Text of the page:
Laurie Goering and Pedro, then the driver/jack-of-all-trades in the Tribune's office.In September 2000, then-Foreign Minister Felipe Perez Roque announced that the Dallas Morning News and the Chicago Tribune would be allowed to operate news bureaus in Cuba. It was an exciting time. The newspapers were the first to be allowed back in Cuba since the 1959 revolution.
I opened the Morning News bureau and Laurie Goering launched the Tribune's office. But after a little more than a year on the island, Laurie said she was leaving to take on another great assignment - bureau chief for the Tribune's office in Johannesburg.
The news was sudden and unexpected, and I was sad to see Laurie go. She was well-liked in Havana. Laurie is one of those rare types - she's both talented and genuinely nice. And hearing of her departure, there was only one choice: A party.
Here are photos from the bash, which we held on Feb. 2, 2002, at the house I rented in Tarara, about 12 miles east of Havana.
I invited some Cuban friends, several of whom ride motorcycles, including vintage Harley-Davidson motorcycles.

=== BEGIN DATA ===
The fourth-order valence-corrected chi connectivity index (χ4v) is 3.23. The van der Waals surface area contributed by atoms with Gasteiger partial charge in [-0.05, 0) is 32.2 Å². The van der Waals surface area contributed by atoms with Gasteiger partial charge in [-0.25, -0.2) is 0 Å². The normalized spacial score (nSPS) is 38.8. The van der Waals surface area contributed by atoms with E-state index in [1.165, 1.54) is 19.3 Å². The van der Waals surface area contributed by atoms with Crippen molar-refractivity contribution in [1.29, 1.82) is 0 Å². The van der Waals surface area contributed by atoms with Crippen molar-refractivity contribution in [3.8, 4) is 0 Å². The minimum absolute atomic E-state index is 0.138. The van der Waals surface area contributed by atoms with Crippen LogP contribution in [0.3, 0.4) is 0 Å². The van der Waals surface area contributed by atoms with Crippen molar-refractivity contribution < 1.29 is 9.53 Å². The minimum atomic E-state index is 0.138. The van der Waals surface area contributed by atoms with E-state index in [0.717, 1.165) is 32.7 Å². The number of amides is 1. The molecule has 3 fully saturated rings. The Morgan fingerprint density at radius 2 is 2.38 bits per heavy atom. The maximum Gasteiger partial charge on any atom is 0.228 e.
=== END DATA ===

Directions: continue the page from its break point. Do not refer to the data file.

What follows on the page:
One of the partygoers poses on a Harley
This is Vanessa Bauza, the Havana correspondent for the South Florida Sun-Sentinel, which is also a Tribune company. She is another class act from the Tribune and has since left the company to pursue other things.
Laurie enjoys the fest with Lucia Newman, then the Havana bureau chief for CNN. Lucia later left CNN to work as a correspondent for Al Jazeera.
Here are two Harley friends who are also amazing motorcycle mechanics. They are Eladio Castillo, left, and Julio Palmero.
Original Belo press release announcing opening of Dallas Morning News bureau. Belo owns the paper.